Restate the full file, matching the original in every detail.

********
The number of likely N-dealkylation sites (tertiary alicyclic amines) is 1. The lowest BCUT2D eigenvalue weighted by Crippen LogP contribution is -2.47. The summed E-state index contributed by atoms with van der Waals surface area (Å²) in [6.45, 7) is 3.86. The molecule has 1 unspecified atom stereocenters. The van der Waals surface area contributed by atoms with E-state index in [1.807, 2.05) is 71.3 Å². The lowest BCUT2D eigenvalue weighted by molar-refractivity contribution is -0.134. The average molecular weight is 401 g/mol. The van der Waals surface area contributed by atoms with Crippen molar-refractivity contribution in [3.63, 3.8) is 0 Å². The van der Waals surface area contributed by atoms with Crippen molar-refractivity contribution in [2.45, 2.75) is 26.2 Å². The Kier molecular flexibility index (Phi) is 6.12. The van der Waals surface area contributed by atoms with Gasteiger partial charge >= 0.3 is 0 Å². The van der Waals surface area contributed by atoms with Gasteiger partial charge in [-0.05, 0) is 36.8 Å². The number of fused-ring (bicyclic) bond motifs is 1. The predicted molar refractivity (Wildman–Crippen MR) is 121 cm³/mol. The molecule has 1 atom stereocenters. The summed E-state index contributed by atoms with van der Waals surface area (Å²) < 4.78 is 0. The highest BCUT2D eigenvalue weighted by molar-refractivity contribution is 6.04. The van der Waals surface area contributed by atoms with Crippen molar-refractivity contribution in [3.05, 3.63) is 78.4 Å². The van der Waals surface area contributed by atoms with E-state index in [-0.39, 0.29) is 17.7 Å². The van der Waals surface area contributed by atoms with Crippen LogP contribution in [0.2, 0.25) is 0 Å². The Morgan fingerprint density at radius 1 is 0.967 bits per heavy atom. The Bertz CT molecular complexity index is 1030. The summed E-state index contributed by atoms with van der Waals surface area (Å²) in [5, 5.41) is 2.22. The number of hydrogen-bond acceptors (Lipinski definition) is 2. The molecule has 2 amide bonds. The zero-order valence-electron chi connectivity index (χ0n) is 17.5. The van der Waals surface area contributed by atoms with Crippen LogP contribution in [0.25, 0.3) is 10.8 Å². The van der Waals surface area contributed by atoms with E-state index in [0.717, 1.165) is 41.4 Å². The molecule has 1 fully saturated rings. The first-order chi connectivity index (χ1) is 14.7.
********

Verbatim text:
The number of likely N-dealkylation sites (tertiary alicyclic amines) is 1. The lowest BCUT2D eigenvalue weighted by Crippen LogP contribution is -2.47. The summed E-state index contributed by atoms with van der Waals surface area (Å²) in [6.45, 7) is 3.86. The molecule has 1 unspecified atom stereocenters. The van der Waals surface area contributed by atoms with E-state index in [1.807, 2.05) is 71.3 Å². The lowest BCUT2D eigenvalue weighted by molar-refractivity contribution is -0.134. The average molecular weight is 401 g/mol. The van der Waals surface area contributed by atoms with Crippen molar-refractivity contribution in [3.63, 3.8) is 0 Å². The van der Waals surface area contributed by atoms with Crippen molar-refractivity contribution in [2.45, 2.75) is 26.2 Å². The Kier molecular flexibility index (Phi) is 6.12. The van der Waals surface area contributed by atoms with Gasteiger partial charge >= 0.3 is 0 Å². The van der Waals surface area contributed by atoms with Gasteiger partial charge in [-0.05, 0) is 36.8 Å². The number of fused-ring (bicyclic) bond motifs is 1. The predicted molar refractivity (Wildman–Crippen MR) is 121 cm³/mol. The molecule has 1 atom stereocenters. The summed E-state index contributed by atoms with van der Waals surface area (Å²) < 4.78 is 0. The highest BCUT2D eigenvalue weighted by molar-refractivity contribution is 6.04. The van der Waals surface area contributed by atoms with Crippen molar-refractivity contribution in [3.05, 3.63) is 78.4 Å². The van der Waals surface area contributed by atoms with E-state index in [-0.39, 0.29) is 17.7 Å². The van der Waals surface area contributed by atoms with Crippen LogP contribution in [0.2, 0.25) is 0 Å². The Morgan fingerprint density at radius 1 is 0.967 bits per heavy atom. The Bertz CT molecular complexity index is 1030. The summed E-state index contributed by atoms with van der Waals surface area (Å²) in [5, 5.41) is 2.22. The number of hydrogen-bond acceptors (Lipinski definition) is 2. The molecule has 2 amide bonds. The zero-order valence-electron chi connectivity index (χ0n) is 17.5. The van der Waals surface area contributed by atoms with Crippen LogP contribution in [0.25, 0.3) is 10.8 Å². The van der Waals surface area contributed by atoms with E-state index in [0.717, 1.165) is 41.4 Å². The molecule has 1 fully saturated rings. The first-order chi connectivity index (χ1) is 14.7.